Long-term experience with induction treatment regimens in multiple sclerosis.J Neurol Sci 2009; 277 Suppl 1:S46-9JN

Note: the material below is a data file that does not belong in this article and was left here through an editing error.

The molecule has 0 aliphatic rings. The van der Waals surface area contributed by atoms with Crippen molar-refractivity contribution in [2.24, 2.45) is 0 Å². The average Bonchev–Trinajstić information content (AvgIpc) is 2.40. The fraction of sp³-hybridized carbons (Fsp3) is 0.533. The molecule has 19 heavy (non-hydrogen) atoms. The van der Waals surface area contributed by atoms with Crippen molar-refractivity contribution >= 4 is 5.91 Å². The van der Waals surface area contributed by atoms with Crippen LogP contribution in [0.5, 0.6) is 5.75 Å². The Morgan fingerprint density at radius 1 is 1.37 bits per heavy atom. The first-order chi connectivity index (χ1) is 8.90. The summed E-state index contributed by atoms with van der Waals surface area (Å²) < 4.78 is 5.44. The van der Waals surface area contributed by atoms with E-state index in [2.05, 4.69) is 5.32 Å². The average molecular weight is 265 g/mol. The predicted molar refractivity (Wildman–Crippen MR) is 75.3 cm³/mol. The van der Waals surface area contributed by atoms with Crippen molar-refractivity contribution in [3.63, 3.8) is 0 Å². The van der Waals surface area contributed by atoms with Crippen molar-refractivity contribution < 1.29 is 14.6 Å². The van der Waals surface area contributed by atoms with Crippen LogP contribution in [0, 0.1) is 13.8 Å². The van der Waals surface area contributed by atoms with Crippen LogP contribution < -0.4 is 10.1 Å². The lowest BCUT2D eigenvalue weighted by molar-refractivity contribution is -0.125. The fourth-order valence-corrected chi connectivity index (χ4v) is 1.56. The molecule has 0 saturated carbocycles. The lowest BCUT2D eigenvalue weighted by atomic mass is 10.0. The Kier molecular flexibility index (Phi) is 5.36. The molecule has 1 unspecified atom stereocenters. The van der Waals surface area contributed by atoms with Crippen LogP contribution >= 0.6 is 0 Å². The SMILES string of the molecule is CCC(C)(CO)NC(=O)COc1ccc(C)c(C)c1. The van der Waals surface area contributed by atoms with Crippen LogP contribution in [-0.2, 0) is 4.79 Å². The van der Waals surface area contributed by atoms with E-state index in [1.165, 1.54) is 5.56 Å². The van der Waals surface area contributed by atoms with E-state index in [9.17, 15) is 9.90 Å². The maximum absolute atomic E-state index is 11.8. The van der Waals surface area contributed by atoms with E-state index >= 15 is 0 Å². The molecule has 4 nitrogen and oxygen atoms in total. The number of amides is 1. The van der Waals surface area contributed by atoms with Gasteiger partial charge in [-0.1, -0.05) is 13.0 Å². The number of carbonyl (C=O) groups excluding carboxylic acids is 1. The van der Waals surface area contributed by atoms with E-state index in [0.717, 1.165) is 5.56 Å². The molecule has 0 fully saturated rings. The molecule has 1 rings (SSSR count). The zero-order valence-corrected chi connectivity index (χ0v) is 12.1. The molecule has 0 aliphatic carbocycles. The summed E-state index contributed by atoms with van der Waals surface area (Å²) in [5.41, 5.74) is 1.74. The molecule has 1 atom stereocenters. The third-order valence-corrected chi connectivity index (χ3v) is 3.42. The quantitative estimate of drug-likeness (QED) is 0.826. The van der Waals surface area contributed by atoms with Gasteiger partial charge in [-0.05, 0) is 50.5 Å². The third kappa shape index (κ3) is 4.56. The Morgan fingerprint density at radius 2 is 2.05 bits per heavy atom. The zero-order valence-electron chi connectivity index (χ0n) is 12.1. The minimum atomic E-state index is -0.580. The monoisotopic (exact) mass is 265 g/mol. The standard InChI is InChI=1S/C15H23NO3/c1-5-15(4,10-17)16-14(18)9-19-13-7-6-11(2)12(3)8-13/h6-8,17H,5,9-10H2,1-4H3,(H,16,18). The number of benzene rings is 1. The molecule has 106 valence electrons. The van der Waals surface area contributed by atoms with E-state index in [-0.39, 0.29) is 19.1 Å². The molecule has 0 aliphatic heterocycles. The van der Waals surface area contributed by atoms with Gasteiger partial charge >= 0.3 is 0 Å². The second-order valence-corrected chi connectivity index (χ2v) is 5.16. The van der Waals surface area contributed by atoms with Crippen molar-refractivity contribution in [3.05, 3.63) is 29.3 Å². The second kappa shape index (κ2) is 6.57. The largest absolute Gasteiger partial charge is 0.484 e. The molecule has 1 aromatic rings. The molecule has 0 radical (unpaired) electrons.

The concept of induction treatment followed by a long-term maintenance treatment has attracted much attention for the treatment of multiple sclerosis. In particular, the combination of induction therapy with mitoxantrone followed by maintenance therapy with an immunomodulatory treatment such as an interferon-beta or glatiramer acetate is of particular interest. This approach is suitable for patients with particularly aggressive disease, characterised by frequent early relapses with incomplete recovery and multiple gadolinium-enhancing T1 lesions on magnetic resonance imaging. Long-term studies show that a short (six-month) course of mitoxantrone provides a rapid reduction in disease activity and sustained disease control up to at least five years of maintenance therapy with an immunomodulatory treatment. Clinical benefit seems to be greatest when patients with aggressive disease are treated early. Randomised studies have demonstrated that induction with mitoxantrone followed by maintenance treatment provides superior disease control to monotherapy with an interferon-beta. With the treatment protocol recommended for use in France (six monthly administrations of mitoxantrone iv at a cumulative dose of 72 mg/m(2)), mitoxantrone is generally well-tolerated. These findings encourage the use of such induction regimens in patients who present early signs of aggressive disease.